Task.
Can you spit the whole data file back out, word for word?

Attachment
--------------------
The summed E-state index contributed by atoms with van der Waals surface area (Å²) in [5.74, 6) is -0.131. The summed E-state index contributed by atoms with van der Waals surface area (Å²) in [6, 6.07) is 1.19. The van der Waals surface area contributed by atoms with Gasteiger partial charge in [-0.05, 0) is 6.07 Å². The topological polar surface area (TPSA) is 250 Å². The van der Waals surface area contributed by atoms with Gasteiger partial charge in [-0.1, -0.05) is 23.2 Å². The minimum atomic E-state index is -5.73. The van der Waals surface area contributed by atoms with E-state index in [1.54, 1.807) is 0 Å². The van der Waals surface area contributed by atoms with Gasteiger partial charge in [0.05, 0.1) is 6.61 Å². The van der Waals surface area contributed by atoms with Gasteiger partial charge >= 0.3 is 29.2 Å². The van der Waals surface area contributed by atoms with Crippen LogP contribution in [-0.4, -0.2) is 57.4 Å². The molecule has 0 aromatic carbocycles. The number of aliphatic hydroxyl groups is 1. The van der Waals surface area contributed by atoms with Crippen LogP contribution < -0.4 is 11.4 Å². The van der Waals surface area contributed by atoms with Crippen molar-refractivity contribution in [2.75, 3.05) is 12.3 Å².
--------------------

The summed E-state index contributed by atoms with van der Waals surface area (Å²) in [5.74, 6) is -0.131. The summed E-state index contributed by atoms with van der Waals surface area (Å²) in [6, 6.07) is 1.19. The van der Waals surface area contributed by atoms with Gasteiger partial charge in [-0.05, 0) is 6.07 Å². The topological polar surface area (TPSA) is 250 Å². The van der Waals surface area contributed by atoms with Gasteiger partial charge in [-0.1, -0.05) is 23.2 Å². The minimum atomic E-state index is -5.73. The van der Waals surface area contributed by atoms with E-state index in [1.54, 1.807) is 0 Å². The van der Waals surface area contributed by atoms with Gasteiger partial charge in [0.05, 0.1) is 6.61 Å². The van der Waals surface area contributed by atoms with Gasteiger partial charge >= 0.3 is 29.2 Å². The van der Waals surface area contributed by atoms with Crippen LogP contribution in [-0.4, -0.2) is 57.4 Å². The molecule has 0 aromatic carbocycles. The number of aliphatic hydroxyl groups is 1. The van der Waals surface area contributed by atoms with Crippen LogP contribution < -0.4 is 11.4 Å². The van der Waals surface area contributed by atoms with Crippen molar-refractivity contribution in [2.75, 3.05) is 12.3 Å².